ONE of the most admired pacers produced on this side of the equator will be honoured at Globe Derby on Saturday night with the running of the Minor Derby Free-For-All.
Headlining a handy program, the open class event has attracted an even field, with Blinding Light the favourite despite his draw.
Joining the stable of local horseman David Harding last May the son of Charles Bronson has won 10 of his 12 South Australian starts.
To be driven by Dani Hill, Blinding Light heads into the feature – in which he will begin from barrier six – with victories from his last four outings.
Scoring second-up from a spell a fortnight ago, The Nature Boy poses the biggest threat from the pole.
Success from the veteran will generate plenty of emotions with The Nature Boy prepared by David Smith – grandson of Minor Derby’s trainer, Frank Smith.
Last month David’s father, Alan, who was Minor Derby’s strapper, passed away aged 81.
As for this weekend’s field, with all due respect to each competitor, none can “be mentioned in the same breath” as Minor Derby.
An idol of the late 1940s and early ‘50s, Minor Derby achieved the seemingly impossible on a regular basis, particularly after missing the start.
Boasting 45 wins for Frank, Minor Derby’s biggest claim to fame is becoming the first pacer to complete consecutive wins in the South Australia Cup.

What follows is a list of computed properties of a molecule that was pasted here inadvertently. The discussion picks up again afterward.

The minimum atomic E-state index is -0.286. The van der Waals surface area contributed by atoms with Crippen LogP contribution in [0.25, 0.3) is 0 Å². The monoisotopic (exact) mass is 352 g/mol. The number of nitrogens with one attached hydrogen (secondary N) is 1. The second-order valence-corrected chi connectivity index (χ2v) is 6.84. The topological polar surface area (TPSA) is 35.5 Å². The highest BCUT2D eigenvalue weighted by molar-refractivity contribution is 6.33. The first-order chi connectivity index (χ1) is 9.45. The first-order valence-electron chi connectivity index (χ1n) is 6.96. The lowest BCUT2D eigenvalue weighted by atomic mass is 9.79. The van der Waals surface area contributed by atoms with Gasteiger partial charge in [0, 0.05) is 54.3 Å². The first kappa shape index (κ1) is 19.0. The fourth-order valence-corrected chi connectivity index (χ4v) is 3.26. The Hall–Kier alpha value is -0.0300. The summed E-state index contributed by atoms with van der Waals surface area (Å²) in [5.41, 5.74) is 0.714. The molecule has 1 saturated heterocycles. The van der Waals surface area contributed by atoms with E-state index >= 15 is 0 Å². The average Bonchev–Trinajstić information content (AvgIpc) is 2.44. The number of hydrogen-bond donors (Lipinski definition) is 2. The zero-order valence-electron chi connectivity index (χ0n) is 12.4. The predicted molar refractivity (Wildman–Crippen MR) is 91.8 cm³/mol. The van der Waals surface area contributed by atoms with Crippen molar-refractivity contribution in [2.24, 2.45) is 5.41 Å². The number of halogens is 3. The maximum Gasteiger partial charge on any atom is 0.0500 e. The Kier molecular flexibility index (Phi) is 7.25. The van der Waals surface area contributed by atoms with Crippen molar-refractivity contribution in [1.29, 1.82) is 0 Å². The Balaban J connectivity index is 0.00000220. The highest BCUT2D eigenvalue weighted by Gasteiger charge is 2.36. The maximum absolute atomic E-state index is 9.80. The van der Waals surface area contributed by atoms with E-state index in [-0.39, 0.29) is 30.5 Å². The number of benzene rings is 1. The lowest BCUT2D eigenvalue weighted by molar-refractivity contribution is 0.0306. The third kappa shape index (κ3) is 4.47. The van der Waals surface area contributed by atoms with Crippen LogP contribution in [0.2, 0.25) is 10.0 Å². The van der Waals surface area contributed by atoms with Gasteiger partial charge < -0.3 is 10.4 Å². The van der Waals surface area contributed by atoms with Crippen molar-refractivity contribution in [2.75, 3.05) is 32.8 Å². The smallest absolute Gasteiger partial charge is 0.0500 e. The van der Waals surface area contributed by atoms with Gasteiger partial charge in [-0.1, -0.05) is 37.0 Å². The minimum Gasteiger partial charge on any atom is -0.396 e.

Sure that has been matched by Gammalite and Smoken Up, which have won the event four times, but Minor Derby’s victories were off large handicaps.
Minor Derby won his first off 36 yards in 1950 and his second of an amazing 60 yards in ‘51 and that was around the old saucer-like Wayville circuit.
Driven by Frank on both occasions, Minor Derby not only overcame his tough handicaps, but did it after blowing the start.
Renowned for his horrific standing start manners – bear in mind there were no mobile races at the time – Minor Derby always gave his rivals an extra advantage, and on many times, a beating.
“He was a lovely quiet horse, but once at the races he had another attitude,” Alan said during a 2016 interview. “It was the story of his life. He never went away without galloping first.
“I remember a time he won off 108 yards (97 metres), plus his usual addition to that after galloping.”
To shed more light on how bad Minor Derby was, former Adelaide caller, Arnold Ewens, was in Sydney for the 1952 Inter Dominion to cover the pacer’s campaign.
Broadcasting his call back to South Australia during one of the heats, Ewens declared: “Minor Derby is away well tonight, he is only 50 yards off the second last horse.”
For the record, Minor Derby won the heat and set a Harold Park track record in the process.
Not only did Minor Derby have an amazing ability to overcome huge obstacles, he did it the hard way.
As soon as he settled into stride and caught the field, the tough stayer was sent forward to find the front in one sweeping run.
With a preference for running along, Minor Derby was too risky to hold back once he got going according to Alan.
“Once he paced he was fool-proof and had the ability to beat his rivals from large handicaps, which he constantly added to,” Alan said. “When he finally got going, Dad would set him alight and off he would go.
“It was always best to let him go once he got into action.”
That take no prisoners attitude is actually how Minor Derby secured his SA Cups, which was known as the Christmas Cup until 1958.
Frank formed a formidable partnership with Minor Derby, with the pair combining for 44 of his 45 wins.
“Dad only missed one of his wins and that was when he broke his shoulder,” Alan recalled. “Max Lane drove him on that occasion.”